.- Two Connecticut legislators introduced a bill this past Thursday that has Catholics up-in-arms about the state’s apparent attempt to meddle in Church governance. Bishop William Lori of Bridgeport called an emergency meeting on Friday, where he said the bill "directly attacks the structure of the Roman Catholic Church."
"If this bill were to be enacted, your bishop, would have virtually, virtually no real relationship with the 87 parishes…they could go off independently, some of them could break off from the Church if they wished, and go their own way as has happened, for example, with the Episcopal Church. And the pastors would be figureheads, simply working for a board of trustees," Bishop Lori explained at a meeting of Catholic school principals.
The bill, which was introduced last Thursday by the chairs of the Judiciary Committee of the Connecticut State Legislature, Senator Andrew McDonald of Stamford and Representative Michael Lawlor of East Haven, attempts to radically restructure the way that the state allows the Catholic Church to incorporate.
Both lawmakers, who are prominent homosexuals, have been vociferous advocates of same-sex marriage in Connecticut and have spoken out against the Catholic Church’s opposition to both civil unions and same-sex marriage.
According to the bill, the pastor of the congregation would report to the board of directors on all "administrative and financial matters." In addition, the archbishop or bishop would serve as an "ex-officio" member and would lose his voting rights.
Under current law, the archbishop or bishop serves as the head of the board of each individual parish, requires the pastor to answer to him and has voting rights as a board member.
The bill states that its purpose is to "provide for the investigation of the misappropriation of funds by religious corporations," but it only targets the Catholic Church. Sen. McDonald told the Connecticut Post that the bill still allows the Church to deal with "matters pertaining exclusively to religious tenets and practices."
McDonald said that the bill was spurred by a recent crime in which a Darien, Connecticut priest was convicted of stealing up to $1.4 million in donations from his parish. The senator claimed that his constituents asked him to do something to create greater transparency, and so he introduced the bill.
And yet, the bill is strikingly similar to the dissident group Voice of the Faithful’s guidelines for working to change the structure of the Church.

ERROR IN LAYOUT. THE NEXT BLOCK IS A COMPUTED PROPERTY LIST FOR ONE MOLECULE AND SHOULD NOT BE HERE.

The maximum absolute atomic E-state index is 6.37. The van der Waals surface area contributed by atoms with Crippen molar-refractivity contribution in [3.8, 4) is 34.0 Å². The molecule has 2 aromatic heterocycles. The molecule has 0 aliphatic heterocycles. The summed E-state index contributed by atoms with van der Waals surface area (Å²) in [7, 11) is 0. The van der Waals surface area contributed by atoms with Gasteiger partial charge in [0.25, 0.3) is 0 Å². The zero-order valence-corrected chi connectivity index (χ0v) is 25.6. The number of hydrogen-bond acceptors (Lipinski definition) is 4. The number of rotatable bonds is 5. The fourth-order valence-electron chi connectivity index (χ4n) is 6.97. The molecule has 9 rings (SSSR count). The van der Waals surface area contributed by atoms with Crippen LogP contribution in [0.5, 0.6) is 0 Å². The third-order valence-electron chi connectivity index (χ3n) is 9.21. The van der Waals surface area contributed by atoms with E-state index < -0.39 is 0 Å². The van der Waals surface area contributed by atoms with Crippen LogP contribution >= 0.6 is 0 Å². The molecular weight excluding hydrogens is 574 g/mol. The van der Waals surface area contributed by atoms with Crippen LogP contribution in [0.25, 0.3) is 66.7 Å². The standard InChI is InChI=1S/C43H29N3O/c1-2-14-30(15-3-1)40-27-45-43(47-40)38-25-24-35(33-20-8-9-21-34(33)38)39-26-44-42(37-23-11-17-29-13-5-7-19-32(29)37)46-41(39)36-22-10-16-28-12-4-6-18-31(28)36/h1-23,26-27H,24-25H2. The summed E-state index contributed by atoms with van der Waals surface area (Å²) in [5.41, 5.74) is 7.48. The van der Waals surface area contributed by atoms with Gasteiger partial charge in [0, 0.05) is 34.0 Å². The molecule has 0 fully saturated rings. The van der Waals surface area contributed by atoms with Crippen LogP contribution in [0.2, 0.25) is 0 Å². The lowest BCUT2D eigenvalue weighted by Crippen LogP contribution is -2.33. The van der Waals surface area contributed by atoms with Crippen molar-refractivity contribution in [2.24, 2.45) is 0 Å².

Bishop William Lori of Bridgeport reacted to the legislation, calling it "a thinly-veiled attempt to silence the Catholic Church on the important issues of the day, such as same-sex marriage.
"The State has no right to interfere in the internal affairs and structure of the Catholic Church," Bishop Lori stated.
The head of the Church in Bridgeport pointed out that the bill "is directed only at the Catholic Church but could someday be forced on other denominations. The State has no business controlling religion."
Bishop Lori also defended his pastors’ "exemplary job of sound stewardship and financial accountability, in full cooperation with their parishioners."
The State Legislature is another matter, he said, mentioning that it "has not reversed a $1 billion deficit in this fiscal year" and that its efforts "to try to manage the Catholic Church makes no sense."
"The Catholic Church not only lives within her means but stretches her resources to provide more social, charitable, and educational services than any other private institution in the State. This bill threatens those services at a time when the State is cutting services. The Catholic Church is needed now more than ever."
Lori rejected the bill as "irrational, unlawful, and bigoted" and said that it "jeopardizes the religious liberty of our Church."
Archbishop Henry Mansell of Hartford also spoke out against the bill. "This bill violates the First Amendment of the United States Constitution," he wrote. "It forces a radical reorganization of the legal, financial, and administrative structure of our parishes."
He continued by explaining that the proposed structure "is contrary to the Apostolic nature of the Catholic Church because it disconnects parishes from their Pastors and their Bishop."
Local Catholics told the Connecticut Post that they heard about the bill from announcements at weekend Masses.
"I'm upset by it," Bridgeport resident William Mortimer said. "I'm amazed that this bill is being considered by these two legislators."
Mary Sholomicky, 49, heard about the bill at a noon Mass she attended. "It was quite a shock because of the First Amendment of the Constitution guarantees the right to practice religion. If I didn't want to do that, I'd live in China. Any person of any religious denomination should really be nervous. They are targeting Catholics now; who knows who's next down the road six months, six years," she told the Connecticut Post.
Sholomicky said the law "would take away the authority of the bishop, the priests and the Pope."
Philip Lacovara, a constitutional lawyer and a Catholic, wrote a letter to the Judicial Committee saying, "You now have before your Committee a bill that tests your fidelity to your constitutional duty. The bill is No. 1098, which candidly announces that its purpose is to ‘revise the corporate governance provisions [of the Connecticut Statutes] applicable to the Roman Catholic Church.’"
"In more than forty years as a constitutional law teacher and practitioner," writes Lacovara, "I cannot recall a single piece of proposed legislation at any level of government that more patently runs afoul of the Establishment Clause and the Free Exercise Clause of the First Amendment that does this bill."
A public hearing on the bill is set for Wednesday, March 11 at 12:00 noon in Room 2C of the Legislative Office Building of the State Capitol in Hartford.